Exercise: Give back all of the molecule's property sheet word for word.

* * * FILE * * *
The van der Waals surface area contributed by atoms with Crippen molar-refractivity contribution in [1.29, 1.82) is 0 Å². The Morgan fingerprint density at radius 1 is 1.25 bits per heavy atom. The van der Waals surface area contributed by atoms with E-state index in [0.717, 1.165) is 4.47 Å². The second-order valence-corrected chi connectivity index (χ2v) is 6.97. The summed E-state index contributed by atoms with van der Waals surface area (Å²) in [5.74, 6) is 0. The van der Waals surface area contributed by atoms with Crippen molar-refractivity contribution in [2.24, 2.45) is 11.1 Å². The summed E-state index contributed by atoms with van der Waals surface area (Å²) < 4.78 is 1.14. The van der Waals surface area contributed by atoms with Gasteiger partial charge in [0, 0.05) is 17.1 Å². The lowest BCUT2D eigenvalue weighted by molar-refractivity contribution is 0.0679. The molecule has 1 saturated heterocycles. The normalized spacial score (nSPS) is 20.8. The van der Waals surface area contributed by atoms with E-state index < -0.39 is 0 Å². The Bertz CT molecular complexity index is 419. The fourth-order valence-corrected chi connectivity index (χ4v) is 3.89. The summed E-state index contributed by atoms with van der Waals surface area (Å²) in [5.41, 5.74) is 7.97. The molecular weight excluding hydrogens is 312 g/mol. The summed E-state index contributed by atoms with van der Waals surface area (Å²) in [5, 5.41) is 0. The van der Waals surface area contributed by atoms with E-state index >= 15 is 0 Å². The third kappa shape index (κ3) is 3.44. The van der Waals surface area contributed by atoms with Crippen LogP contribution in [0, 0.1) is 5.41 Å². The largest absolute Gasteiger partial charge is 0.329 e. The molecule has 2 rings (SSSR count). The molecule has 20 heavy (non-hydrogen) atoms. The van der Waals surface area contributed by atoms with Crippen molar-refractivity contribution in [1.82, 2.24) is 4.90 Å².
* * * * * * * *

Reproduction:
The van der Waals surface area contributed by atoms with Crippen molar-refractivity contribution in [1.29, 1.82) is 0 Å². The Morgan fingerprint density at radius 1 is 1.25 bits per heavy atom. The van der Waals surface area contributed by atoms with E-state index in [0.717, 1.165) is 4.47 Å². The second-order valence-corrected chi connectivity index (χ2v) is 6.97. The summed E-state index contributed by atoms with van der Waals surface area (Å²) in [5.74, 6) is 0. The van der Waals surface area contributed by atoms with Crippen molar-refractivity contribution in [2.24, 2.45) is 11.1 Å². The summed E-state index contributed by atoms with van der Waals surface area (Å²) < 4.78 is 1.14. The van der Waals surface area contributed by atoms with Gasteiger partial charge in [0, 0.05) is 17.1 Å². The lowest BCUT2D eigenvalue weighted by molar-refractivity contribution is 0.0679. The molecule has 1 saturated heterocycles. The normalized spacial score (nSPS) is 20.8. The van der Waals surface area contributed by atoms with E-state index < -0.39 is 0 Å². The Bertz CT molecular complexity index is 419. The fourth-order valence-corrected chi connectivity index (χ4v) is 3.89. The summed E-state index contributed by atoms with van der Waals surface area (Å²) in [5.41, 5.74) is 7.97. The molecular weight excluding hydrogens is 312 g/mol. The summed E-state index contributed by atoms with van der Waals surface area (Å²) in [5, 5.41) is 0. The van der Waals surface area contributed by atoms with E-state index >= 15 is 0 Å². The third kappa shape index (κ3) is 3.44. The van der Waals surface area contributed by atoms with Crippen LogP contribution in [0, 0.1) is 5.41 Å². The largest absolute Gasteiger partial charge is 0.329 e. The molecule has 2 rings (SSSR count). The molecule has 20 heavy (non-hydrogen) atoms. The van der Waals surface area contributed by atoms with Crippen molar-refractivity contribution in [1.82, 2.24) is 4.90 Å².